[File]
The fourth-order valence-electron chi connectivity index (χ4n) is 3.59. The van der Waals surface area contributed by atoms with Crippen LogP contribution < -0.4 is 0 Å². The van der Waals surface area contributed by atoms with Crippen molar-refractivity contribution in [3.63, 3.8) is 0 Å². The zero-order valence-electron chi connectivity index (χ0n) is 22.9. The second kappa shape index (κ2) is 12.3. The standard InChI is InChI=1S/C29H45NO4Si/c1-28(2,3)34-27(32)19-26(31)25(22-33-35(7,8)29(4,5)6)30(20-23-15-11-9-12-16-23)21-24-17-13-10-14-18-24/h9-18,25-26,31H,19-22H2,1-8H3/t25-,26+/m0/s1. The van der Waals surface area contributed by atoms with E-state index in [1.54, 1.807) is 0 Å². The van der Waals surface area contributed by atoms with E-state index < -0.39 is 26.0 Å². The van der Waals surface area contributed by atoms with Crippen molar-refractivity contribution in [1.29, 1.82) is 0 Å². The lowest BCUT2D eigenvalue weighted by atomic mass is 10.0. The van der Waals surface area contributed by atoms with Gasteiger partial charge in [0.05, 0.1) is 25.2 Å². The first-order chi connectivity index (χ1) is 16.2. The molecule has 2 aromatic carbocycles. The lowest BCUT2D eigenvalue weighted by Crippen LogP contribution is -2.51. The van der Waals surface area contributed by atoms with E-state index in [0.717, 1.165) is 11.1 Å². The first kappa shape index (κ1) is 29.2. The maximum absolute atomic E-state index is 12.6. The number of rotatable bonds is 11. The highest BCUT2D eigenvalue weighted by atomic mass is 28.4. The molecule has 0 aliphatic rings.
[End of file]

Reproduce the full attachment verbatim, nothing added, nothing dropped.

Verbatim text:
The fourth-order valence-electron chi connectivity index (χ4n) is 3.59. The van der Waals surface area contributed by atoms with Crippen LogP contribution < -0.4 is 0 Å². The van der Waals surface area contributed by atoms with Crippen molar-refractivity contribution in [3.63, 3.8) is 0 Å². The zero-order valence-electron chi connectivity index (χ0n) is 22.9. The second kappa shape index (κ2) is 12.3. The standard InChI is InChI=1S/C29H45NO4Si/c1-28(2,3)34-27(32)19-26(31)25(22-33-35(7,8)29(4,5)6)30(20-23-15-11-9-12-16-23)21-24-17-13-10-14-18-24/h9-18,25-26,31H,19-22H2,1-8H3/t25-,26+/m0/s1. The van der Waals surface area contributed by atoms with E-state index in [1.54, 1.807) is 0 Å². The van der Waals surface area contributed by atoms with E-state index < -0.39 is 26.0 Å². The van der Waals surface area contributed by atoms with Crippen molar-refractivity contribution in [1.29, 1.82) is 0 Å². The lowest BCUT2D eigenvalue weighted by atomic mass is 10.0. The van der Waals surface area contributed by atoms with Gasteiger partial charge in [0.05, 0.1) is 25.2 Å². The first-order chi connectivity index (χ1) is 16.2. The molecule has 2 aromatic carbocycles. The lowest BCUT2D eigenvalue weighted by Crippen LogP contribution is -2.51. The van der Waals surface area contributed by atoms with E-state index in [0.717, 1.165) is 11.1 Å². The first kappa shape index (κ1) is 29.2. The maximum absolute atomic E-state index is 12.6. The number of rotatable bonds is 11. The highest BCUT2D eigenvalue weighted by atomic mass is 28.4. The molecule has 0 aliphatic rings.